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Question
A ray of 610 nm light goes from air into fused quartz at an incident angle of $55.0^\circ$. At what incident angle must 470 nm light enter flint glass to have the same angle of refraction?
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Final Answer
$71.3^\circ$
Solution Video

OpenStax College Physics Solution, Chapter 25, Problem 33 (Problems & Exercises) (3:52)

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Video Transcript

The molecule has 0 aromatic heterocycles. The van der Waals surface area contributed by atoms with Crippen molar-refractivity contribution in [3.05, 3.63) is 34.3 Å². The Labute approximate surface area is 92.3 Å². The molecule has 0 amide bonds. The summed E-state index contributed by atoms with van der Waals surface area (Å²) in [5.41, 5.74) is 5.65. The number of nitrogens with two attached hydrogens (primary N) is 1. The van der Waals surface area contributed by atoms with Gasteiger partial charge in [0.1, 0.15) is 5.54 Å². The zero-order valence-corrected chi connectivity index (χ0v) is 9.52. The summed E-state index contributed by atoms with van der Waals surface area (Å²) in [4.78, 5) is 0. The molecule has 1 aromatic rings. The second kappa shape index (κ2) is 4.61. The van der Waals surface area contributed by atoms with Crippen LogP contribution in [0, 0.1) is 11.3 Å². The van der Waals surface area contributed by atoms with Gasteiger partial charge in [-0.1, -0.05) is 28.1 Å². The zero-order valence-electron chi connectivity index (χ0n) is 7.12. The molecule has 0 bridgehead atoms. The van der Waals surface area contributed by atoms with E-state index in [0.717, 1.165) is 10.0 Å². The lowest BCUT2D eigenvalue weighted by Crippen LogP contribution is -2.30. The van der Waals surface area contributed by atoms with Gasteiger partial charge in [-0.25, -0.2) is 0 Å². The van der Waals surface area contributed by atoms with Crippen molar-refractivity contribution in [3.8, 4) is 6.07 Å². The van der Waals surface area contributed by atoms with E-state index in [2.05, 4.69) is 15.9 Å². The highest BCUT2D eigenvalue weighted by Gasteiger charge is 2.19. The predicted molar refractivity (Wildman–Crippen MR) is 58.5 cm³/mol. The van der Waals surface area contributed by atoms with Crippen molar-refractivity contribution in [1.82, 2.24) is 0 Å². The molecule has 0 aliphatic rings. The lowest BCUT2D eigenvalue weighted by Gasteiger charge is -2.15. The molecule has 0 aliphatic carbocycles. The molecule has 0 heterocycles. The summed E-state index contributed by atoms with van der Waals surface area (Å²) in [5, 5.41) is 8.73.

This is College Physics Answers with Shaun Dychko. Orange colored light with the wavelength of 600 nanometres is entering fused quartz at an incidence angle of 55 degrees and it has some angle of refraction and then consider a blue beam of light with a wavelength of 470 nanometres and it's entering flint glass and we want to figure out what incidence angle does it need in order to have the same angle of refraction that the orange did in fused quartz. So, we need to figure out what are the indexes of refraction for each of the colors in their respective materials. So, in fused quartz the color orange, it's index of refraction of 1.456 and in flint glass the color blue gets an index of refraction of 1.684. So, we will figure out an expression for sine <i>theta two</i>, given the fused quartz and the incident orange color and then we will substitute that into Snell’s law considering the blue incident beam. So, here is Snell’s law written down for each of these two different scenarios. So, we have the initial index of refraction which is just 1.00 in both cases because air doesn’t have very much dispersion meaning that the index of refraction is the same for all the different colors, 1.00 in each case. So we call that <i>n one</i> and then we have sine <i>theta o</i> for orange, that’s incident angle of the orange color equals the index of refraction that the orange color is experiencing. So, index of refraction for orange in fuses quartz in other words times sine of this angle <i>theta two</i>. Now, considering the blue light entering flint glass, we have the same sort of thing here except it's all to do with the blue color, although this is the same as it was for orange because we are told that the angle of refraction is meant to be the same for the blue color. So, we have index of refraction of blue in air which is just <i>n one</i> same as for orange in air, is sine of this incident angle that we have to find for the blue color and that equals the index of refraction that blue experiences in flint glass times sine of the index or the angle of refraction <i>theta two</i>. So, if we re-arrange this formula to solve for sine <i>theta two</i>, we divide both sides by <i>n o</i> and we get this expression, which we can then substitute in for sine <i>theta two</i> in our Snell’s law for the blue color going into flint glass. Yep. So, we have written Snell’s law for the blue colour but I have substituted <i>n one</i> sine <i>theta orange</i> divided by <i>n orange</i> in place of sine <i>theta two</i> and then we take a… the inverse sine of both sides after dividing both sides by <i>n one</i> in which case it cancels and then we take the inverse sine on both sides to solve for <i>theta b</i>. So, the angle of incident, that the blue needs in flint glass is the inverse sine of <i>n b</i> sine <i>theta o</i> divided by <i>n o</i>. So, it's inverse sine of 1.684, the index of refraction of color blue in flint glass times sine of 55.0 degrees which was the given incident angle for the orange going into fused quartz divided by the index of refraction of orange in fused quartz of 1.456 and this gives an angle of 71.3 degrees.